tdlp: higher-order functions

Jerome BENOIT g6299304p at rezozer.net
Fri Jan 20 08:43:18 PST 2012

```
On 20/01/12 17:23, Alex Rønne Petersen wrote:
> On 20-01-2012 17:14, Jerome BENOIT wrote:
>> Hello Again:
>>
>> On 20/01/12 15:58, Alex Rønne Petersen wrote:
>>> On 20-01-2012 15:32, Jerome BENOIT wrote:
>>>> Hello List:
>>>>
>>>> In tDlp book in section 5.6 entitled `Higher-Order Functions. Function
>>>> Literals,
>>>> the first code example is:
>>>>
>>>> -----------------------------------------------------------------
>>>> T[] find(alias pred, T)(T[] input)
>>>> if (is(typeof(pred(input[0])) == bool)) {
>>>> for(; input.length > 0; input = input[1 .. \$]) {
>>>> if (pred(input[0])) break;
>>>> }
>>>> return input;
>>>> }
>>>> -----------------------------------------------------------------
>>>>
>>>> I can play it. Nevertheless, it is not clear for me right now
>>>> what is the role played by `T' in the generic argument list (alias pred,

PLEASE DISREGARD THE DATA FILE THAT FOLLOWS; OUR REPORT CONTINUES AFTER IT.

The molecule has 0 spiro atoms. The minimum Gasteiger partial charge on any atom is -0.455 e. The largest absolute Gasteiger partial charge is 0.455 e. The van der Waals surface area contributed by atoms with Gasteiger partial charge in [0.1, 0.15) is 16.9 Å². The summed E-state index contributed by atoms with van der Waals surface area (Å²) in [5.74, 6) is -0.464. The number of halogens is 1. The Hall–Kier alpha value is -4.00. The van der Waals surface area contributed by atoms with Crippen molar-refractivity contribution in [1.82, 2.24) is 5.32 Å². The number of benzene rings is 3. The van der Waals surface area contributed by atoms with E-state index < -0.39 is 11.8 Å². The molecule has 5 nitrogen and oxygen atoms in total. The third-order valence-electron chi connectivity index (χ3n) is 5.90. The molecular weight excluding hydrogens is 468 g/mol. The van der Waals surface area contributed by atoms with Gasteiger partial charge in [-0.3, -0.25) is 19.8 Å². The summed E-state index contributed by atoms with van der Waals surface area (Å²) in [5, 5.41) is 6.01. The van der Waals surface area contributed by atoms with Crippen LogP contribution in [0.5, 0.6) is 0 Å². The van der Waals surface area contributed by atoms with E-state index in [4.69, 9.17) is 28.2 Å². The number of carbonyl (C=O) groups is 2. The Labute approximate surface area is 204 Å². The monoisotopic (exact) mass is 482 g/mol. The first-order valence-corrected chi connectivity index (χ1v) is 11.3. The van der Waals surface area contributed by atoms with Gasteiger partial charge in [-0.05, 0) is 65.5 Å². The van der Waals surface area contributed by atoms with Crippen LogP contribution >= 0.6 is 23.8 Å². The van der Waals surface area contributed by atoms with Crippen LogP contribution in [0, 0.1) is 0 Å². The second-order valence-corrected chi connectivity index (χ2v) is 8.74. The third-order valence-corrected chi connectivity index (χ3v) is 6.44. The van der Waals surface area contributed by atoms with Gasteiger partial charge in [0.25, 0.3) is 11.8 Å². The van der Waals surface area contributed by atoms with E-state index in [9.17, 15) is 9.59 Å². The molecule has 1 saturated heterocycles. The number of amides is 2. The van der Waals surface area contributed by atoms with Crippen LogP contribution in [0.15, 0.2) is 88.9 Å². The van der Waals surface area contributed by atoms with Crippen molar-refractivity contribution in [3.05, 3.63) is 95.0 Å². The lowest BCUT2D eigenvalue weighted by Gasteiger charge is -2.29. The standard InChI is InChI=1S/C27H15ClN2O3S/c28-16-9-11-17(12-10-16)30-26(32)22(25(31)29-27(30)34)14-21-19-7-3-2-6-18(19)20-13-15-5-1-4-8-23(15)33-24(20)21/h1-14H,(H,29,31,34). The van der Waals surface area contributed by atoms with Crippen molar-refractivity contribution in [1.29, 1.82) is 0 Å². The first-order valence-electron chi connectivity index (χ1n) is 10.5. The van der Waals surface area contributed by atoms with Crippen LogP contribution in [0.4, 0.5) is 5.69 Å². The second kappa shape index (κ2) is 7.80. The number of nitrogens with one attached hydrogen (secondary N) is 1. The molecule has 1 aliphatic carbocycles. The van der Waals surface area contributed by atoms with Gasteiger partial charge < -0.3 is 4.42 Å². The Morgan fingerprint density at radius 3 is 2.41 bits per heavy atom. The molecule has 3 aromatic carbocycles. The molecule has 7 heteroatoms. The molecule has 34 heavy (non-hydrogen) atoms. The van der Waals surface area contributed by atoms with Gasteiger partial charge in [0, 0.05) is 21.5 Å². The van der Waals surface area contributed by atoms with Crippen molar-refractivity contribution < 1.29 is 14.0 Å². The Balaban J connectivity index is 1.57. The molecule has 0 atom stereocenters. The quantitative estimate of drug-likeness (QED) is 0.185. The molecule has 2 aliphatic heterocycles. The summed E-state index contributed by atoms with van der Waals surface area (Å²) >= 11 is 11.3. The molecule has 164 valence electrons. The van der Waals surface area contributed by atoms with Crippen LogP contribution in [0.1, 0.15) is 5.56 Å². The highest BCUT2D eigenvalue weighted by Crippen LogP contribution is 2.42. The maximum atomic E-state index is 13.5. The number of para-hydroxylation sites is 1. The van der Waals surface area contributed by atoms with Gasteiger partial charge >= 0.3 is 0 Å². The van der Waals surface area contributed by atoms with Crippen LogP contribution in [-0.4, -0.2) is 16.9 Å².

>>>> T).
>>>> (Its meaning is bypassed in this section via a `deduction' way.)
>>>>
>>>> Any hint is welcome.
>>>>
>>>> Jerome
>>>>
>>>
>>> It's important to realize that D does not have generics; rather, it
>>> has templates. What (alias pred, T) means is that it takes (virtually)
>>> any argument as the first template parameter (function literals
>>> included) and a type for the second parameter.
>>>
>>> You can call this function like so:
>>>
>>> auto ints = find!((x) { return x % 2 != 0; })([1, 2, 3, 4, 5]);
>>>
>>> Here, the type parameter T gets deduced from the argument, which is an
>>> array of ints.
>>
>> I am certainly still very confused here, but I guess it is important I
>> get the point before to gig further D:
>> In (alias pred, T), are both `pred' and `T' parameters for the function
>> find ? or is `T' some kind of parameter for `pred' ?
>>
>> Jerome
>>>
>>
>
> Both pred and T are so-called template parameters.

Ok !

That is, they are statically resolved at compile time.
>
> You could as well have called the function like so:
>
> auto ints = find!((x) { return x % 2 != 0; }, int)([1, 2, 3, 4, 5]);

It is getting clearer in my mind.

>
> Notice how we have two parameter lists: The first one where we pass a function literal and the type int is the template parameter list. The second one is the actual runtime arguments to the function.

I got this part of the story: I guess that I was confused by the alias.

Let assume that the predicate  must have now two parameters in such a way that
the first is of type T and the second of type TM.

auto ff = find!((x, m) { return x % m != 0; })([1, 2, 3, 4, 5]);

Here x would be of type T, and m of type TM.

What does look the code for find then ?